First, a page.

By now, very few parts of the world are yet to be affected by the coronavirus pandemic.
The outbreak is causing new problems and exacerbating existing ones for communities everywhere, and it’s quite easy to feel powerless against this invisible force.
Fortunately there are already countless stories of young people and their communities organising to stem the outbreak and support each other through the consequences.
Here are three reasons why the power of young people and communities can not be underestimated in changing the course of the pandemic.
1. Top-down messaging alone doesn’t work
In the early stages of the 2014-16 Ebola outbreak, response efforts often provided top-down health information via one-way communication broadcast to individuals and communities. Not only did this approach fail to change people’s behaviours to stop the spread, it often led people to hide from authorities or to avoid seeking medical care. But where outside experts and top-down messaging failed, communities succeeded in changing behaviour by crafting messages and using the channels that worked for them. Communities developed their own action plans and the results began to turn the tide on the spread – referrals of sick household members increased and people carried out safe burials for family members who had died from Ebola.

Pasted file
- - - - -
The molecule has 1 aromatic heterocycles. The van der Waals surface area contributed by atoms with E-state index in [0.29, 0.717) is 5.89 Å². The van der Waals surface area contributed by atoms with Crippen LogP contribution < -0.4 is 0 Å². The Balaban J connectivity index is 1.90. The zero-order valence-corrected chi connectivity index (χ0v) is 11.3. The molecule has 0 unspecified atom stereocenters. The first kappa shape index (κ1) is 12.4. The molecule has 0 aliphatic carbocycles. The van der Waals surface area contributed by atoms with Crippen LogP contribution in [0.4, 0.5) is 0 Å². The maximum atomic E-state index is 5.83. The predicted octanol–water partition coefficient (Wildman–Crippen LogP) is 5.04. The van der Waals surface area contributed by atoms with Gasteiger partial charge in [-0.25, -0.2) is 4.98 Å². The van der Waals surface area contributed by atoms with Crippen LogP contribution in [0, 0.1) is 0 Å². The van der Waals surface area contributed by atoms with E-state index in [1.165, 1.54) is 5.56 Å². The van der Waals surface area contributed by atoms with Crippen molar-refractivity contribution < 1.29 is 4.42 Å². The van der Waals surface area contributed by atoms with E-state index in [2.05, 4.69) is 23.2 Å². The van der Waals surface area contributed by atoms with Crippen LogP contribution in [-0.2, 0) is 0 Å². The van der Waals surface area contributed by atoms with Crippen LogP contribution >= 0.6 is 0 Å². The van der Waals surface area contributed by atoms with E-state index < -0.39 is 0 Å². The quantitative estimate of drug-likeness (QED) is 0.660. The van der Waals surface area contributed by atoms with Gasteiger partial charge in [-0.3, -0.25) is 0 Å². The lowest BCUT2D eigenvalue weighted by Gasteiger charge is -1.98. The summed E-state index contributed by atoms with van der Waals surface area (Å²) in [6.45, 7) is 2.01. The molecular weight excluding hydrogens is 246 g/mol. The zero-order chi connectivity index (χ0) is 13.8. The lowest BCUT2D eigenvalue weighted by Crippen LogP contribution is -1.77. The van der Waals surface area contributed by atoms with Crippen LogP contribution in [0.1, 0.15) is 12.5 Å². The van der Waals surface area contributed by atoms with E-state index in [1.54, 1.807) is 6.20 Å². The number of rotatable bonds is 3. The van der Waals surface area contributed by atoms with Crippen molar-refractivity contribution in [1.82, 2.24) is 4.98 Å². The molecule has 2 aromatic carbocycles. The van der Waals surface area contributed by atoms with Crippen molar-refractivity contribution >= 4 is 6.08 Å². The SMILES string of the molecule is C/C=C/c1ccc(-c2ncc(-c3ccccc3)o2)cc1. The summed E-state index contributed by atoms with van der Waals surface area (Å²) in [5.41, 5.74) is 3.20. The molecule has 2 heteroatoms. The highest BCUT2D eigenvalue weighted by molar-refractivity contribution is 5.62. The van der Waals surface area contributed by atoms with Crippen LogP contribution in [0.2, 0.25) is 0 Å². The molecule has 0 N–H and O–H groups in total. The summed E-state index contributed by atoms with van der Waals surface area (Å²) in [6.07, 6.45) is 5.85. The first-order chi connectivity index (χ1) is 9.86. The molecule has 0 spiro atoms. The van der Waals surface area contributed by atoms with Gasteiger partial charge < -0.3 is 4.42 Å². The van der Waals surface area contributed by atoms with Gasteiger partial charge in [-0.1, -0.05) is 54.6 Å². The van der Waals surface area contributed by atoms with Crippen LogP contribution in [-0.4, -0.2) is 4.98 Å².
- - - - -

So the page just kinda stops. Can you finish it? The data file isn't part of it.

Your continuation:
2. Young people and communities are perfect partners
Thousands of young people mobilised across every single district of Sierra Leone to shape the way communities responded to Ebola. Where outsiders in many instances were treated with distrust, young people could over time build trust and partnerships in communities to share live-saving information and knowledge. In many African countries, young people make up the majority the population, so scaling any kind of behavior change isn’t possible without their support and influence.
3. Communities are experts in how to engage themselves
Authorities and aid agencies may have technical knowledge on how to stop the spread, but young people and communities are experts in how to craft messages and use communications channels that work for them.
The Ebola outbreak in West Africa is very different to the coronavirus pandemic. But in any crisis, relying on homogenous messages alone to change behaviour will fail. It must be complemented by listening, by two-way communication and by community ownership of the response.